1 марта 2023
Kuat Akizhanov, economist, photo by Almas Kaisar

Trans-National Companies Hinder the Development of Kazakhstan’s Periphery

Their operations leads to increased inequality, not prosperity, argues economist Akizhanov

Trans-National Companies Hinder the Development of Kazakhstan’s Periphery

When the national wealth is unevenly distributed, we talk about regional inequality, regardless of where this wealth was originally created. Wealth is accumulated at “growth nodes”, which are the cities with more than one million residents or our regional capitals. In order to keep this system alive, there needs to be a minimum level of maintenance of the industrial towns where the wealth is extracted. And to legitimize this dynamic, Kazakhstan has adopted principles of mainstream economics.

On 1 January 2023, the government adopted a law on the establishment and development of urban agglomerations, which had been in the works since the mid-2010s. According to the law’s principles, these agglomerations should become “growth nodes”. This follows the principles of the “economism” ideology, not to be confused with “the economy”.

“The economy” can be defined as the set of conditions for the progressive development and growth, in terms of well-being, of a society. “Economism” is instead a principle that borrows from the industrial developments of the 19th century and abandons the models of neoclassical economics. It focuses on an absolute and acritical interpretation of mainstream economics principles focusing on aggregate, rather than collective goals.

Economism includes principles of comparative advantage, also in terms of foreign direct investment (FDI), focusing in particular on gross domestic product (GDP, or gross regional product, GRP, when considering a country’s regions) as the principal measure of economic success.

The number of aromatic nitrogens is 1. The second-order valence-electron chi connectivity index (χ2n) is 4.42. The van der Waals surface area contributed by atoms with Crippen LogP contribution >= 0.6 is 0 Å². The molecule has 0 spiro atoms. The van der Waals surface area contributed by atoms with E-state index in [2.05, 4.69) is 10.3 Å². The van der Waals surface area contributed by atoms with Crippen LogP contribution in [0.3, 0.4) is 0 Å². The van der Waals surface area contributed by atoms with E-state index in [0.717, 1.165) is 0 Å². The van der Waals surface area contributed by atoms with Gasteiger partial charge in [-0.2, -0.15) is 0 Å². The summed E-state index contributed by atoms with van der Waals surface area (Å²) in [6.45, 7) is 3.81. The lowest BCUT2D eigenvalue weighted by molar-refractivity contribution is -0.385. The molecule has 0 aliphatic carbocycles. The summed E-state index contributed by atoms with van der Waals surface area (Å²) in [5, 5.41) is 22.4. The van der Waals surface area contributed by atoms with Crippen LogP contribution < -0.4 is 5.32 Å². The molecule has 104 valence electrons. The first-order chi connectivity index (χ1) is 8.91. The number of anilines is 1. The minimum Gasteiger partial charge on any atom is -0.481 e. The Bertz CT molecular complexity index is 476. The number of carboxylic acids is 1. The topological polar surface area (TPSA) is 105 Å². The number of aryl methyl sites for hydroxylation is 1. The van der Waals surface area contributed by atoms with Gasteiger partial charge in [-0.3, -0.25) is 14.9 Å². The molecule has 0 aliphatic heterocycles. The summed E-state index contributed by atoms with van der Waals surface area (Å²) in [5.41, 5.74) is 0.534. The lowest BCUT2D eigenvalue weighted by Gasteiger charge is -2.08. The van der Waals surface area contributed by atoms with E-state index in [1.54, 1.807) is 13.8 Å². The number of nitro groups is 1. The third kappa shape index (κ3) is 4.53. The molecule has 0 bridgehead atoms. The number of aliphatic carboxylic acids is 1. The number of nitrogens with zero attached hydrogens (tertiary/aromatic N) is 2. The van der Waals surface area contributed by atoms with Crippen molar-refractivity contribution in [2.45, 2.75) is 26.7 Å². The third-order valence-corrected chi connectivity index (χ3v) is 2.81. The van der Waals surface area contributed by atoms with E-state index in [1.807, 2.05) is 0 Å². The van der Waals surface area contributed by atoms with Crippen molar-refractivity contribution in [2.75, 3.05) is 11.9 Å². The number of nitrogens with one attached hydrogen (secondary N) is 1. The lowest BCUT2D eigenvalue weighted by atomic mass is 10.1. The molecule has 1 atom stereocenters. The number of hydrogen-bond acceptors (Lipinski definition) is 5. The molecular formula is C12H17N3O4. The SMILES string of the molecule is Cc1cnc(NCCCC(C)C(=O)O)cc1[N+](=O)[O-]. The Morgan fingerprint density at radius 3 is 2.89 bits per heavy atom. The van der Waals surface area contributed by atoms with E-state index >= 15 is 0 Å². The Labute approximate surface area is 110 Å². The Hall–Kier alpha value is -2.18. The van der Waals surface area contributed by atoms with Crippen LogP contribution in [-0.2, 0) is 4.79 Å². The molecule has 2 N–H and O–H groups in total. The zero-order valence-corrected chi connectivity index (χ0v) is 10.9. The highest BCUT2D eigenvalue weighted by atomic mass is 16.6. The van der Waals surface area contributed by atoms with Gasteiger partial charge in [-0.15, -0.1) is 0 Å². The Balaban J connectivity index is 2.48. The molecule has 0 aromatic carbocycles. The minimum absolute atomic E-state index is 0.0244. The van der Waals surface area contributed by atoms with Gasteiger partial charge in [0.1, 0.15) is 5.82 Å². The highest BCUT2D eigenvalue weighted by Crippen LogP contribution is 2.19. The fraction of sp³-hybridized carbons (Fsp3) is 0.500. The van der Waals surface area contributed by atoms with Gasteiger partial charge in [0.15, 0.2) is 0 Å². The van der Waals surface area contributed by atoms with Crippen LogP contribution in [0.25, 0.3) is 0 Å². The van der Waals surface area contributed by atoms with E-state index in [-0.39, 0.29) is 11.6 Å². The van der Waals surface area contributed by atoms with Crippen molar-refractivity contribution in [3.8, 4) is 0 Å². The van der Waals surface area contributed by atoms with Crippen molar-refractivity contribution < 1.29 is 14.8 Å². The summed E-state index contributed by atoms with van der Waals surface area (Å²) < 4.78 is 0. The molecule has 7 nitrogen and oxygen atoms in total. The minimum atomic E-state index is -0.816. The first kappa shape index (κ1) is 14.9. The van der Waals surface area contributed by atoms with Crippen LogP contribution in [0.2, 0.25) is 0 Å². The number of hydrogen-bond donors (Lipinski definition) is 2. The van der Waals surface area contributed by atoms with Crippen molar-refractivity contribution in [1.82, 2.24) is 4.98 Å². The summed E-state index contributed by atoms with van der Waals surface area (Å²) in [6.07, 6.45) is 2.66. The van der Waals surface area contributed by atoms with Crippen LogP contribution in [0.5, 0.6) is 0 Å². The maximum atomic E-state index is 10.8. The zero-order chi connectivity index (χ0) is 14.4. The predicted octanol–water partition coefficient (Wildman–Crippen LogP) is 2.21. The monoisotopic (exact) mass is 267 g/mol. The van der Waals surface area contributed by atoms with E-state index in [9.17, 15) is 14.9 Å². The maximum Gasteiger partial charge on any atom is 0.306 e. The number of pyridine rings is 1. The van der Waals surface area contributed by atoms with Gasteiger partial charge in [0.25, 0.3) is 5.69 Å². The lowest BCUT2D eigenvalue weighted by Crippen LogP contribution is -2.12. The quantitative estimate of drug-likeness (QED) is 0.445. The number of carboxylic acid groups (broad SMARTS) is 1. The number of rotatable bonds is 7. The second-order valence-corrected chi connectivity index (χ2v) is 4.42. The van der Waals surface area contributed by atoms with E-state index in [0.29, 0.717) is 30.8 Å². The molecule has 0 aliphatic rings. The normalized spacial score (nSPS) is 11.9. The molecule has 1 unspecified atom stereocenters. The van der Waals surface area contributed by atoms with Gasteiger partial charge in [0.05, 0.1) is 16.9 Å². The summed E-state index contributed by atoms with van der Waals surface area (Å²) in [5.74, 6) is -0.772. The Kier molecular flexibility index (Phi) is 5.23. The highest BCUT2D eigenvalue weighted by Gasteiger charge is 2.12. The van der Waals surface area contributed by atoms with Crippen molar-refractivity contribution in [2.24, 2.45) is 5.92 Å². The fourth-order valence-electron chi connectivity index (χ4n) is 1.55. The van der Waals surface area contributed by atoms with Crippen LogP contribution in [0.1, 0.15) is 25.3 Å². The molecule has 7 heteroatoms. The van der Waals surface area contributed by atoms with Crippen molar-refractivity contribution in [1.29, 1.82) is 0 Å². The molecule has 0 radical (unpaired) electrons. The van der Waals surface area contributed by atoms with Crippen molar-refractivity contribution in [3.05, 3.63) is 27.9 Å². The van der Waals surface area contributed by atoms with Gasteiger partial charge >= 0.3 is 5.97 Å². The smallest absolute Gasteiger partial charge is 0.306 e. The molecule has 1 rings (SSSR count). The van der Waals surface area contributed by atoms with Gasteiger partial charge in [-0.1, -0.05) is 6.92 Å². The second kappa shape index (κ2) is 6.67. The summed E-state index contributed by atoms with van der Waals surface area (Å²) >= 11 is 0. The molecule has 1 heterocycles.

On the contrary, Kazakhstan's economic policy should be designed to overcome the limitations of regional growth.

The law only focuses on the developments of the agglomerations, not on overall growth or the lives of people residing outside these agglomerations. This only concerns about 40 of the largest cities in Kazakhstan. Agglomerations should develop according to principles of “feasibility”, according to the law, through “state policies that provide favorable conditions” to domestic growth and FDI.

For the past three decades, attracting FDI has become a goal in itself in Kazakhstan. Yet, this has become a factor of uneven income and wealth distribution among the regions. The economism principle that the economy cannot grow without investment guides this process, which would inevitably and by default provide the regions with all the necessary infrastructure, such as heating and highways.

Outside of economism models, political economy is instead based on the real experience of existing societies. This school of thought has demonstrated that FDI is actually behind recessions. In this scenario, Kazakhstan lies in the same category as several countries of the “Global South”. Instead of wealth, FDI tends to distribute regional inequality. But how?

First, FDI makes it possible to gain control of a region’s economic processes, turning it into a colony of the foreign capital. Investors control the lion’s share of the extractive industries in the Aktobe, Atyrau, West Kazakhstan, Karagandy, Kyzylorda and Mangistau regions. These regions are also among the most disadvantaged around the country in terms of people’s welfare and purchasing power. Yet, their GRP per capita is one of the highest. In 2010, Atyrau’s GRP per capita reached Kuwait-like levels of $36,000 per year. When averaged arithmetically, regional wealth masks massive levels of inequality. A dissatisfaction about growing inequality was at the core of popular protests in Mangistau’s oil town of Zhanaozen in 2011 and in January 2022.